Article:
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Fundamentals of Gas Shale Reservoirs Edited by Reza Rezaee | PDF Free Download.
The hydrocarbon source from conventional reservoirs is decreasing rapidly. At the same time, global energy consumption is growing so quickly that conventional reserves alone cannot solely satisfy the demand.
Therefore, there is a pressing need for alternative sources of energy. As things currently stand from a technical viewpoint, the more expensive clean‐sustainable energy sources cannot compete with the relatively cheap nonrenewable fossil fuels.
Thus, the obvious immediate alternative energy source would be found in non‐conventional oil and gas resources.
These non‐ conventional resources come in many forms and include gas hydrate, tar sand, oil shale, shale oil, tight gas sand, coal bed methane, and of course, shale gas. Shale gas has for some time been the focus of gas exploration and production in the USA and in other countries.
Based on a recent EIA report, there are an estimated 7299 trillion cubic feet (Tcf) of technically recoverable shale gas resources to be found in some 137 basins located in 41 countries.
Following notable successes in shale gas production in the USA, to the point where that country now produces more shale gas than gas from the conventional sources, other countries are pursuing the same course.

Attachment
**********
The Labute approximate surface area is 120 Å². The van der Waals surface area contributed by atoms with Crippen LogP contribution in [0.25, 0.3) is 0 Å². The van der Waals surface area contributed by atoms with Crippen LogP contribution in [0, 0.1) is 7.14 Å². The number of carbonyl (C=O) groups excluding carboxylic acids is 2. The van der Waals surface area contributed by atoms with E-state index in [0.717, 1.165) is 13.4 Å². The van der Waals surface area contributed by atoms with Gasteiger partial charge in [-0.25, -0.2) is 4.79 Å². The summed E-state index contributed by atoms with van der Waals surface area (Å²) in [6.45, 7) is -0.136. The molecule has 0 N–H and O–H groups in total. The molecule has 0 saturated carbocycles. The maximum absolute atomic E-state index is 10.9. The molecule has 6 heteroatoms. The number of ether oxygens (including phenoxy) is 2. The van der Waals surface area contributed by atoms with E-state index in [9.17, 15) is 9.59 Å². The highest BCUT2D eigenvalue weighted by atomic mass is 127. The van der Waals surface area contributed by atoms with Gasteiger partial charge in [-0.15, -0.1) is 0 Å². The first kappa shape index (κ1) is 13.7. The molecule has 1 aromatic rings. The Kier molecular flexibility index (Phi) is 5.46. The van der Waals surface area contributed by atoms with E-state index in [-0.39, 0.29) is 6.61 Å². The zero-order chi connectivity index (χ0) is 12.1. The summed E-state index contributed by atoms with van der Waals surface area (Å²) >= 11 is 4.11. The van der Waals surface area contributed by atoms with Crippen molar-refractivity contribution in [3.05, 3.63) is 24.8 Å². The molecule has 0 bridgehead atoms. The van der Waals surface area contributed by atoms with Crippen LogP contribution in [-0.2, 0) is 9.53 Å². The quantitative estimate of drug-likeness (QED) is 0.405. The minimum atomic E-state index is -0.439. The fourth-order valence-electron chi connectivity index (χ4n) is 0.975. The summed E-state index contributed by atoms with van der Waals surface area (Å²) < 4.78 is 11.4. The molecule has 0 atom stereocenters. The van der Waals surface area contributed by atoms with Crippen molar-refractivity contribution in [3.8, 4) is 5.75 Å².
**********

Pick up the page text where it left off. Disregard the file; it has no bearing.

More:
Even so, in order to be successful in the exploration and the development of shale gas plays, a number of important factors have to be taken into account:
The aim of this book is to provide some guidance on the major factors involved in evaluating shale gas plays. The book is structured as follows:
Chapter 1 introduces shale gas from the point of view of its global significance, distribution, and inherent challenges.
Chapter 2 discusses the environments suitable for organic matter‐rich shale deposition.
Chapter 3 assesses the organic geochemical properties of shale gas resource systems.
Chapter 4 highlights important points about the sequence stratigraphy of shales.
Chapter 5 discusses the methods used for evaluating pore geometry in shales.
Chapter 6 details the steps required for the petrophysical analysis of shale gas plays.
Chapter 7 deals with pore pressure estimation of shales using conventional log data. Chapter 8 covers shale gas geomechanics.
Chapter 9 discusses the rock physics of organic‐rich shales.
Chapter 10 introduces passive seismic methods for non-conventional resource development.
Chapter 11 discusses gas transport processes in shale.
Chapter 12 reviews the critical issues surrounding the simulation of transport and storage in shale reservoirs.
Chapter 13 provides important information about the performance analysis of shale reservoirs.
Chapter 14 presents methodologies to determine original gas in place (OGIP), technically recoverable resources (TRR), and the recovery factor (RF) for shale reservoirs.
Chapter 15 discusses the molecular simulation of gas adsorption.
Chapter 16 deals with the wettability of gas shale reservoirs.
Chapter 17 summarises gas shale challenges expected to occur over the life cycle of the asset.
Chapter 18 presents gas shale environmental issues and challenges. The study of shale gas plays is advancing rapidly in many countries, and I hope this book will provide some useful fundamental information on the topic.
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